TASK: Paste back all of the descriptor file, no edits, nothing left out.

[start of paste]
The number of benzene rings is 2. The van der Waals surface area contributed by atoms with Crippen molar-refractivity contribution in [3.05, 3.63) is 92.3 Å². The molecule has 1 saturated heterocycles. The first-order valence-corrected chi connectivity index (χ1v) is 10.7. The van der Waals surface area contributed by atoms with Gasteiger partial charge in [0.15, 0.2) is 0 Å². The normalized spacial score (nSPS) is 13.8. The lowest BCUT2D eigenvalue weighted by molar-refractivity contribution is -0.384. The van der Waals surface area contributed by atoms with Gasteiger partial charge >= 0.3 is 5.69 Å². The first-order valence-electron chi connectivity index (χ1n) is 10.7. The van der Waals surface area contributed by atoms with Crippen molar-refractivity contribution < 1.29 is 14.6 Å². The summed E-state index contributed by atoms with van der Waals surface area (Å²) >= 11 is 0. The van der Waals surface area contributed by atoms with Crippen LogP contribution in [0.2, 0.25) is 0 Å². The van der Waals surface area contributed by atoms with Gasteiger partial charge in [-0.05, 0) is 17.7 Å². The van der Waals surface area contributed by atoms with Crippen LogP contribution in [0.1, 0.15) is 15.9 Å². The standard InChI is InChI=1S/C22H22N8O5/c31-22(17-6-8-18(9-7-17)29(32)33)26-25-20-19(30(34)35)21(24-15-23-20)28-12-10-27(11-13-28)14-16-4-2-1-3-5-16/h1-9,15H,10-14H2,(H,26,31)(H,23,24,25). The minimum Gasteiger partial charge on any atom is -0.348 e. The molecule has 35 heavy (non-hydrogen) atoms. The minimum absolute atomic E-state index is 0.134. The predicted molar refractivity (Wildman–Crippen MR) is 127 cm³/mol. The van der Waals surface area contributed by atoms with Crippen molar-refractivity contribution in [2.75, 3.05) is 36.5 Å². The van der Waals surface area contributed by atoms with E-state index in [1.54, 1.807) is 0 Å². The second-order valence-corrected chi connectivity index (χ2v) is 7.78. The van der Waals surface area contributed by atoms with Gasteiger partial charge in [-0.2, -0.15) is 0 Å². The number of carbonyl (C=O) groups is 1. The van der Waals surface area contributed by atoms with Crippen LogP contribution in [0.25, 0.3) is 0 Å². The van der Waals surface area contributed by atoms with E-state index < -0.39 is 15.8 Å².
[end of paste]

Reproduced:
The number of benzene rings is 2. The van der Waals surface area contributed by atoms with Crippen molar-refractivity contribution in [3.05, 3.63) is 92.3 Å². The molecule has 1 saturated heterocycles. The first-order valence-corrected chi connectivity index (χ1v) is 10.7. The van der Waals surface area contributed by atoms with Gasteiger partial charge in [0.15, 0.2) is 0 Å². The normalized spacial score (nSPS) is 13.8. The lowest BCUT2D eigenvalue weighted by molar-refractivity contribution is -0.384. The van der Waals surface area contributed by atoms with Gasteiger partial charge >= 0.3 is 5.69 Å². The first-order valence-electron chi connectivity index (χ1n) is 10.7. The van der Waals surface area contributed by atoms with Crippen molar-refractivity contribution < 1.29 is 14.6 Å². The summed E-state index contributed by atoms with van der Waals surface area (Å²) >= 11 is 0. The van der Waals surface area contributed by atoms with Crippen LogP contribution in [0.2, 0.25) is 0 Å². The van der Waals surface area contributed by atoms with Gasteiger partial charge in [-0.05, 0) is 17.7 Å². The van der Waals surface area contributed by atoms with Crippen LogP contribution in [0.1, 0.15) is 15.9 Å². The standard InChI is InChI=1S/C22H22N8O5/c31-22(17-6-8-18(9-7-17)29(32)33)26-25-20-19(30(34)35)21(24-15-23-20)28-12-10-27(11-13-28)14-16-4-2-1-3-5-16/h1-9,15H,10-14H2,(H,26,31)(H,23,24,25). The minimum Gasteiger partial charge on any atom is -0.348 e. The molecule has 35 heavy (non-hydrogen) atoms. The minimum absolute atomic E-state index is 0.134. The predicted molar refractivity (Wildman–Crippen MR) is 127 cm³/mol. The van der Waals surface area contributed by atoms with Crippen molar-refractivity contribution in [2.75, 3.05) is 36.5 Å². The van der Waals surface area contributed by atoms with E-state index in [1.54, 1.807) is 0 Å². The second-order valence-corrected chi connectivity index (χ2v) is 7.78. The van der Waals surface area contributed by atoms with Gasteiger partial charge in [-0.2, -0.15) is 0 Å². The number of carbonyl (C=O) groups is 1. The van der Waals surface area contributed by atoms with Crippen LogP contribution in [0.25, 0.3) is 0 Å². The van der Waals surface area contributed by atoms with E-state index < -0.39 is 15.8 Å².